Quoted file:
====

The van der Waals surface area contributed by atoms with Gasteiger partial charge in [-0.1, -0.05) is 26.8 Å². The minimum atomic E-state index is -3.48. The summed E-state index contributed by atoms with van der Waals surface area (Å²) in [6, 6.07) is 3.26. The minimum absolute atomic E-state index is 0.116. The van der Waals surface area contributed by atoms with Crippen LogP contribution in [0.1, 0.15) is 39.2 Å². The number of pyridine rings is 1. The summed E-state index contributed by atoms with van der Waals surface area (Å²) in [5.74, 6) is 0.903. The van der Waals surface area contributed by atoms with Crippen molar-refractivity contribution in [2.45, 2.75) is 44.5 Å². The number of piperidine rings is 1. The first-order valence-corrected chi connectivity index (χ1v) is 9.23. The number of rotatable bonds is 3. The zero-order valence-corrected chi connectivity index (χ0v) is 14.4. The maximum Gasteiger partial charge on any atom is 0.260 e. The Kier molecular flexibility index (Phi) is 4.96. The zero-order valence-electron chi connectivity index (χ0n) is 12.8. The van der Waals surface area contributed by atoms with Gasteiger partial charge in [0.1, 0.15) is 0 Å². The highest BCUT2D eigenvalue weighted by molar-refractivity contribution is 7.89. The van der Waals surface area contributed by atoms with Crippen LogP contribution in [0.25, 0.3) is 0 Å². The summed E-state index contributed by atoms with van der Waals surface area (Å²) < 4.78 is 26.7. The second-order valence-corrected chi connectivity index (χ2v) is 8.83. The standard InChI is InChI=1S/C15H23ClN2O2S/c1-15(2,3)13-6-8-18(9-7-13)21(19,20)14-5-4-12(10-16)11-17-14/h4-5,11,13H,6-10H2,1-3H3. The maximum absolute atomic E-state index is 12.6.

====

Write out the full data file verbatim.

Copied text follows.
The van der Waals surface area contributed by atoms with Gasteiger partial charge in [-0.1, -0.05) is 26.8 Å². The minimum atomic E-state index is -3.48. The summed E-state index contributed by atoms with van der Waals surface area (Å²) in [6, 6.07) is 3.26. The minimum absolute atomic E-state index is 0.116. The van der Waals surface area contributed by atoms with Crippen LogP contribution in [0.1, 0.15) is 39.2 Å². The number of pyridine rings is 1. The summed E-state index contributed by atoms with van der Waals surface area (Å²) in [5.74, 6) is 0.903. The van der Waals surface area contributed by atoms with Crippen molar-refractivity contribution in [2.45, 2.75) is 44.5 Å². The number of piperidine rings is 1. The first-order valence-corrected chi connectivity index (χ1v) is 9.23. The number of rotatable bonds is 3. The zero-order valence-corrected chi connectivity index (χ0v) is 14.4. The maximum Gasteiger partial charge on any atom is 0.260 e. The Kier molecular flexibility index (Phi) is 4.96. The zero-order valence-electron chi connectivity index (χ0n) is 12.8. The van der Waals surface area contributed by atoms with Gasteiger partial charge in [0.1, 0.15) is 0 Å². The highest BCUT2D eigenvalue weighted by molar-refractivity contribution is 7.89. The van der Waals surface area contributed by atoms with Crippen LogP contribution in [0.25, 0.3) is 0 Å². The summed E-state index contributed by atoms with van der Waals surface area (Å²) < 4.78 is 26.7. The second-order valence-corrected chi connectivity index (χ2v) is 8.83. The standard InChI is InChI=1S/C15H23ClN2O2S/c1-15(2,3)13-6-8-18(9-7-13)21(19,20)14-5-4-12(10-16)11-17-14/h4-5,11,13H,6-10H2,1-3H3. The maximum absolute atomic E-state index is 12.6.